BEYOND THE NUMBERS
Q & A: Radical Medicaid Proposals Could Add Millions to Ranks of Uninsured
In the intensifying debate over cutting federal spending, we’re hearing more and more about troubling proposals to change Medicaid from a program with open-ended federal financing to a program with capped funding. Edwin Park, Vice President for Health Policy here at the Center, discusses the growing concern:
Edwin, there’s lots of talk about converting Medicaid into a block grant in order to cap how much money the federal government spends on it. What would this mean?
Converting Medicaid into a block grant is a truly radical idea which would fundamentally change the nature of the program by dramatically changing the way that the federal government finances Medicaid.
A block grant would also dismantle the current rules for Medicaid, like who gets coverage and what benefits they receive.
In the end, we’ll see millions more low-income people who won’t have insurance, and won’t get the medical care that they need.
Can you tell us a little more about how Medicaid financing would change under a block grant?
Well, right now, the federal government covers a fixed percentage of each state’s Medicaid costs, between half and three-quarters, depending on the state. When state costs go up, federal funding automatically goes up with them, and when states’ costs go down, federal funding goes down with them as well.
Now that would all change with a block grant. A state would get only a fixed dollar amount in federal funding, no matter what the state’s Medicaid costs are. So if a state ran out of federal funding, it would be responsible to fully cover all additional costs.
Well, why would we expect that federal Medicaid funding under a block grant would run out or not be sufficient?
Well, take the current recession. The number of people on Medicaid rose by six million between December 2007 and December 2009, as people lost their jobs and became eligible.
The federal government automatically kicked in more federal funds to help cover these higher costs. But under a block grant, the state would have had to absorb all these recession-related costs once they’ve run out of their federal funding.
And there are other cost increases that are hard to predict. Imagine there’s an epidemic of some kind, or imagine we see a medical breakthrough, like a new drug or treatment for cancer or diabetes. Either one would really drive up state Medicaid costs. That actually happened with HIV/AIDS in the 1990s. Now if something like that happened again, under a block grant, the state would have to pay for all of it.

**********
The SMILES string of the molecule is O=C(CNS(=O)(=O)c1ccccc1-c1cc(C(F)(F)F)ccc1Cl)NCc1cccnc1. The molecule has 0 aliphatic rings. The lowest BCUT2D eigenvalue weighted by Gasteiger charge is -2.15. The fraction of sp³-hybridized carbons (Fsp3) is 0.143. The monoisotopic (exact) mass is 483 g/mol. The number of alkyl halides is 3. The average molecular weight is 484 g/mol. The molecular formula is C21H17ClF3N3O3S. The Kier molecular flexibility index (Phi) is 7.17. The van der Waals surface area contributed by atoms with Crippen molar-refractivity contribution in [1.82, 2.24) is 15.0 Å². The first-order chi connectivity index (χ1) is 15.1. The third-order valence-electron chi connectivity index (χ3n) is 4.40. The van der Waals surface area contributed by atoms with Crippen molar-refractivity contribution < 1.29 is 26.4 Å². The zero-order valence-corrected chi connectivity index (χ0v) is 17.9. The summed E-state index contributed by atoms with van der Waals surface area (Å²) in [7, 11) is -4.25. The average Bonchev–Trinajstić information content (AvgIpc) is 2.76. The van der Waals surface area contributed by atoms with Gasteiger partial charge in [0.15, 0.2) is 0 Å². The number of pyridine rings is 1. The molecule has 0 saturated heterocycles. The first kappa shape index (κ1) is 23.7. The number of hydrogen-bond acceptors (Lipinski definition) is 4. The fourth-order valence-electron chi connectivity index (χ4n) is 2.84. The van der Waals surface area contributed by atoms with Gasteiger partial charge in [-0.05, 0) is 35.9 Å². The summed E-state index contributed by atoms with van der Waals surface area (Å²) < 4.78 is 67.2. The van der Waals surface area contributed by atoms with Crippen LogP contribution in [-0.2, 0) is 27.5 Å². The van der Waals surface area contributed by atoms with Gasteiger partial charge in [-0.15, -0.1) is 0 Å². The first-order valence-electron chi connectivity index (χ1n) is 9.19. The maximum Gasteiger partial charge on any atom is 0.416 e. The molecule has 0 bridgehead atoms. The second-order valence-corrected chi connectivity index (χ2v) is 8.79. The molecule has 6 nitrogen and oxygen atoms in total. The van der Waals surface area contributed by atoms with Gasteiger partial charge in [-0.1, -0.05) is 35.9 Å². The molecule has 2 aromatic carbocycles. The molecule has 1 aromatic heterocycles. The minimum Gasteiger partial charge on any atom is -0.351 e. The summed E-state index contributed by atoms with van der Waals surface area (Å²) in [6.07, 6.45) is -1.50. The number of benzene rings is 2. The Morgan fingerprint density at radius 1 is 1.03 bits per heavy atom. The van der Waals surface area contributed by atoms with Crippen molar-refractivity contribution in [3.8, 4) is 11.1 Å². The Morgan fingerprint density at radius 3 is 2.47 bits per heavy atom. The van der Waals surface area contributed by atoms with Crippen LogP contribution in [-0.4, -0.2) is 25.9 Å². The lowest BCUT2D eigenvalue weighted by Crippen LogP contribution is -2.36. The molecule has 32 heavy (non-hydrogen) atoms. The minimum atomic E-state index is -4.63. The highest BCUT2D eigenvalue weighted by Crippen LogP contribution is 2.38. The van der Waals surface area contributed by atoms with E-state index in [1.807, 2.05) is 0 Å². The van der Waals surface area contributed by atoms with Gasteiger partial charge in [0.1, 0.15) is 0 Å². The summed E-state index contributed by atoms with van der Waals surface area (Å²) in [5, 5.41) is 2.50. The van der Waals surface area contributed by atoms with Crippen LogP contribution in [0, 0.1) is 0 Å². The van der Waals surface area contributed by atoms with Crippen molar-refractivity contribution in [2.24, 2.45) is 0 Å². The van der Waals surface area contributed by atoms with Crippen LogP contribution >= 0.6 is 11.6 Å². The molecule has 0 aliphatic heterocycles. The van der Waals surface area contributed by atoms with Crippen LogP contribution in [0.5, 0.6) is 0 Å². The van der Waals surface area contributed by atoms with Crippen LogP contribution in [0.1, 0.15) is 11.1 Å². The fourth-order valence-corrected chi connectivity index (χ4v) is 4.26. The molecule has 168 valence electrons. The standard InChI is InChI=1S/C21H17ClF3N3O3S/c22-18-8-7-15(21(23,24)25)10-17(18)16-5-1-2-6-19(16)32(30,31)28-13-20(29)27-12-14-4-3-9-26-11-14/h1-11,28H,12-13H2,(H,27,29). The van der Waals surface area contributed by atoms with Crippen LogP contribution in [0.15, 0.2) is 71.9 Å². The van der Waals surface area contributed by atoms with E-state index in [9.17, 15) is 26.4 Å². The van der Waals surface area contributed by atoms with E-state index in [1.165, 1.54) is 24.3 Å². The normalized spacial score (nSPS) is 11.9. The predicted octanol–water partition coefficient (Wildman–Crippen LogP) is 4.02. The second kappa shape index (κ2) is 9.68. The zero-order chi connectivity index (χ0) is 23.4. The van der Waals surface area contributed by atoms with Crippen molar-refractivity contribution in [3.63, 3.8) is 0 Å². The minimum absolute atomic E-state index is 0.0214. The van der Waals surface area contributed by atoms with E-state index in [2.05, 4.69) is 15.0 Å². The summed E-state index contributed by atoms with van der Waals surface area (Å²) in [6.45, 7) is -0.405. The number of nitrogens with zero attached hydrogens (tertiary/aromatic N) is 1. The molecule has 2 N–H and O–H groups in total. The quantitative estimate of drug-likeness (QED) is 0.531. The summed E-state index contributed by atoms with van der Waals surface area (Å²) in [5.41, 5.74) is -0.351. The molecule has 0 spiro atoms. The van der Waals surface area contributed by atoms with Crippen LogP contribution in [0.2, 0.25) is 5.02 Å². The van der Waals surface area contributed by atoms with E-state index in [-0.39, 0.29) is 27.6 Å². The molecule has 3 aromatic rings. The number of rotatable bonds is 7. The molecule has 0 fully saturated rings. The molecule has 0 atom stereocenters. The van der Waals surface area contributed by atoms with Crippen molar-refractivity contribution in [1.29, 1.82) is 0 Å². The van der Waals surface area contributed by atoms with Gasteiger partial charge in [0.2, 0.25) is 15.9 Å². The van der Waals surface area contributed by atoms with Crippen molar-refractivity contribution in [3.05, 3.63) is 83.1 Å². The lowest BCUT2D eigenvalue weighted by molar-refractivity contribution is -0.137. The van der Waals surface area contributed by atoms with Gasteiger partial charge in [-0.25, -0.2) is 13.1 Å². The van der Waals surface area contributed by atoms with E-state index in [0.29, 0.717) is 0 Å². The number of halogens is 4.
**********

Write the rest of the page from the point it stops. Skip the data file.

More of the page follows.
One final critical point: The whole point behind a block grant is to cut federal spending. Block grant amounts would be set well below what the federal government expects to provide under the current financing system, and the cuts would get larger over time. For example, one proposal would cut federal funding by $180 billion over the next ten years. So states would see their federal funding cut deeper and deeper every year, and they’ll begin to run out of federal Medicaid funds.
How would that, in turn, affect individuals and families?
States that are facing big federal funding shortfalls under a block grant will have to make up for them by providing more state dollars or, more likely, drastically cutting benefits or eligibility for poor families, children, seniors, people with disabilities, just when people need them most, like during a recession.
Right now, states are required to let anyone who is eligible enroll. They also have to cover certain groups of people and benefits, and can choose to cover others. With a block grant, policymakers are likely to either partly or fully dismantle these rules, leaving those who most need these benefits ineligible or unprotected.
That would mean:
Some seniors and people with disabilities who have long-term care needs may no longer have their nursing home costs picked up by Medicaid because it may not be a required benefit anymore. A family that loses a job and their health insurance during a recession, becomes eligible for Medicaid, won’t be able to enroll, even if their child has a chronic illness and needs care immediately.
The nation is coming out of a deep recession. Aren’t health care costs contributing to the federal deficit? And shouldn’t we be capping spending wherever possible to rein in national debt?
Keeping costs down is obviously very important, and health care costs are contributing to the debt, so slowing their growth is essential to reducing federal deficits and debt.
Medicaid block grant proposals focus on cutting federal Medicaid spending in isolation, instead of addressing the growth of costs throughout the entirety of the health care system. Moreover, it’s important to remember that Medicaid is cost-effective. Its costs have risen slower than private insurance premiums and overall health care costs over the last decade. And once you take into account health differences, Medicaid costs substantially less per person than does private coverage.
As we discussed, the block grant approach shifts costs to states, low-income beneficiaries and health care providers, creating a two-tier health system in which low-income people receive significantly less adequate care than other Americans.
So proposals to reduce health care spending should focus on lowering health care costs system-wide, rather than solely in Medicaid.